This article is part one of three for Windows Vista 64 bit (x64) and one in a series in which I enumerate all current updates for Windows Vista and Windows 7. This article is about installing Windows Vista and Service Pack 1. Part two is on installing Service Pack 2, Internet Explorer 9, DotNET, and XML v4.0. Part three is on installing the 130+ patches needed on a fresh unpatched installation of Windows Vista.
I am listing patches for the most recent baseline – which is Service Pack 2, Internet Explorer 9, DotNET Frameworks v3.5 Service Pack 1, and v4.5.2, and XML v4.0. If you are trying to run Internet Explorer 7 or 8 (for example) on your Windows Vista box and want to know the latest security patches for that – they aren’t listed here and won’t be.
The installations and batch files were tested on an Intel S3000AH server motherboard running an Intel E2160 Pentium dual core processor at 1.8 GHz with 1 MB cache and 800 MHz front side bus. RAM used was 2 GB of DDR2 667MHz (PC2-5300) ECC RAM.
If you need to automate the installation of Windows Vista, get familiar with the Microsoft Deployment Toolkit (MDT) 2012 Update 1. It supports Office 2010 automatic installation during the same operation as the Windows Vista installation. Download the version (x86 – 32 bit or x64 – 64 bit) that matches the computer you are installing MDT on – once installed, MDT can deploy both x86 and x64 versions of Windows and Office.
Listed below are links to the downloads required and text to put into a batch file so that you can update Windows Vista after a new installation on bare metal or in a new virtual machine with minimal or no visits to Windows Update. vLite is one way to integrate fixes into a custom Windows Vista installation DVD – the method I’m showing is for someone who doesn’t want to go through the trouble of creating a custom DVD.
The batch file assume that you’ve copied the patches to the C: drive into a folder named Patches. If you have them on a flash drive/CD/DVD etc., you must edit the line “set PATHTOFIXES=C:Patches” (without the quotes) accordingly. Do not have any spaces in the folder names – it’s possible to make the batch file work with spaces in the folders names (path) but it’s more complicated.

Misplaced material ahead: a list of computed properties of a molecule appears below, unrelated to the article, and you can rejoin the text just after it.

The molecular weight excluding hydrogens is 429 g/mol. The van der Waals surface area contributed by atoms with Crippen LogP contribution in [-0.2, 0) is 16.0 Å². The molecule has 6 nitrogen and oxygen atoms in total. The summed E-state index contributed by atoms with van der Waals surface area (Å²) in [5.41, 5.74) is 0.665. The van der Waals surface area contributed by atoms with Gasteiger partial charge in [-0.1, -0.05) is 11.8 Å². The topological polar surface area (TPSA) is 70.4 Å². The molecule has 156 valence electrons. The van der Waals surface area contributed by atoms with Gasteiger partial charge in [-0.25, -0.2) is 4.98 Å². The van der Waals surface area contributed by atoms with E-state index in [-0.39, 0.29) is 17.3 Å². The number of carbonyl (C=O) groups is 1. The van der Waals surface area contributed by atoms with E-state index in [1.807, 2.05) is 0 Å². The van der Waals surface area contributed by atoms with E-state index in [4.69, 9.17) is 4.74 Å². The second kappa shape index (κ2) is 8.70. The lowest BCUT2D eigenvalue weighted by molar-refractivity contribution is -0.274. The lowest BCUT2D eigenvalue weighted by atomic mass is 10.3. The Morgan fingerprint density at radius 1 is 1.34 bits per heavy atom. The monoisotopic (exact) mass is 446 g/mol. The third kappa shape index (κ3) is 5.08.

The order the patches are applied in is important! They should be done in the order I’ve listed them in this article. If not, some patches will not “take” and will need to be reapplied. A reboot (restart) of the computer is required after the updates – running the batch file to do the updating should do this automatically.
Unlike earlier versions of Windows, Vista Service Packs are not cumulative. This means that if you have a Vista DVD without any integrated Service Packs, you MUST first install Service Pack 1 before installing Service Pack 2. Trying to install SP 2 without first installing SP 1 won’t work and will fail.
Creating a completely up to date Windows Vista 64 bit computer from bare metal or a blank virtual machine:
1) Ensure the computer is disconnected from the internet and install Windows Vista from DVD.
2) Install drivers as required for the box you’ve just put Vista onto. Vista has most drivers built into it – but if you need to install RAID or chipset drivers or update the BIOS, do this after installing Vista and BEFORE installing any Service Packs, updates (hotfixes), or programs. In some cases RAID drivers may need to be installed along with the Windows Vista installation – check your documentation or with a computer professional.
3) Activate Windows with Microsoft. Click the Start orb in the lower left corner of the screen, click Help and Support, and type “Activate Windows” (without the quotes) into the text box and press enter. For Canada, the toll free Windows activation phone number is (888) 571-2048.
4) Download and install KB937287 and Service Pack 1 if required (download is 726.5 MB)
REM Copy and paste this text into a text file. Save it as installSP1x64.cmd.
REM Put it into C:Patches. Right click on it and click “Run as administrator” to run it.
%PATHTOFIXES%Windows6.0-KB937287-v2-x64.msu /quiet /norestart
REM End of batch file text
This is the end of part 1 – part 2 is here and part 3 is here.